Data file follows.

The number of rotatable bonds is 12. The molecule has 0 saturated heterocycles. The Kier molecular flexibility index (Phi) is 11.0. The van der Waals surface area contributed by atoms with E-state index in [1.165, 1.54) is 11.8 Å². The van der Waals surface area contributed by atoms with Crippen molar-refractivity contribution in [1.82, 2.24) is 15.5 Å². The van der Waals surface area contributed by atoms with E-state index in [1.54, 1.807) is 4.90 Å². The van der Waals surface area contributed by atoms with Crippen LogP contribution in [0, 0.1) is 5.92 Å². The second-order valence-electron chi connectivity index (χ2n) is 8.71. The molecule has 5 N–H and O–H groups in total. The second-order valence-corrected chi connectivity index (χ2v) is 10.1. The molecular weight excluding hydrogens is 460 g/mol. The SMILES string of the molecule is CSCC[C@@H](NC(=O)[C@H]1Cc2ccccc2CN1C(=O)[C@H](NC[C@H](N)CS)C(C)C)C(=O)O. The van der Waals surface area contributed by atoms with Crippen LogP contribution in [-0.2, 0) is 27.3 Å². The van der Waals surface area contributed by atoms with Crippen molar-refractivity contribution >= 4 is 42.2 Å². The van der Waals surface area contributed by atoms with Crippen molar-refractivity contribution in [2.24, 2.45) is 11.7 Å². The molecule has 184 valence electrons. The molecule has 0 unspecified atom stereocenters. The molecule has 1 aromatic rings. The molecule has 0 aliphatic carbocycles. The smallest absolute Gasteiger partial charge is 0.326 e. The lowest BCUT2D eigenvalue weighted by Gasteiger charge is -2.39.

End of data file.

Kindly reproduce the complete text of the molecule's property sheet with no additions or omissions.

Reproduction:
The number of rotatable bonds is 12. The molecule has 0 saturated heterocycles. The Kier molecular flexibility index (Phi) is 11.0. The van der Waals surface area contributed by atoms with E-state index in [1.165, 1.54) is 11.8 Å². The van der Waals surface area contributed by atoms with Crippen molar-refractivity contribution in [1.82, 2.24) is 15.5 Å². The van der Waals surface area contributed by atoms with E-state index in [1.54, 1.807) is 4.90 Å². The van der Waals surface area contributed by atoms with Crippen LogP contribution in [0, 0.1) is 5.92 Å². The second-order valence-electron chi connectivity index (χ2n) is 8.71. The molecule has 5 N–H and O–H groups in total. The second-order valence-corrected chi connectivity index (χ2v) is 10.1. The molecular weight excluding hydrogens is 460 g/mol. The SMILES string of the molecule is CSCC[C@@H](NC(=O)[C@H]1Cc2ccccc2CN1C(=O)[C@H](NC[C@H](N)CS)C(C)C)C(=O)O. The van der Waals surface area contributed by atoms with Crippen LogP contribution in [-0.2, 0) is 27.3 Å². The van der Waals surface area contributed by atoms with Crippen molar-refractivity contribution >= 4 is 42.2 Å². The van der Waals surface area contributed by atoms with Crippen molar-refractivity contribution in [2.24, 2.45) is 11.7 Å². The molecule has 184 valence electrons. The molecule has 0 unspecified atom stereocenters. The molecule has 1 aromatic rings. The molecule has 0 aliphatic carbocycles. The smallest absolute Gasteiger partial charge is 0.326 e. The lowest BCUT2D eigenvalue weighted by Gasteiger charge is -2.39.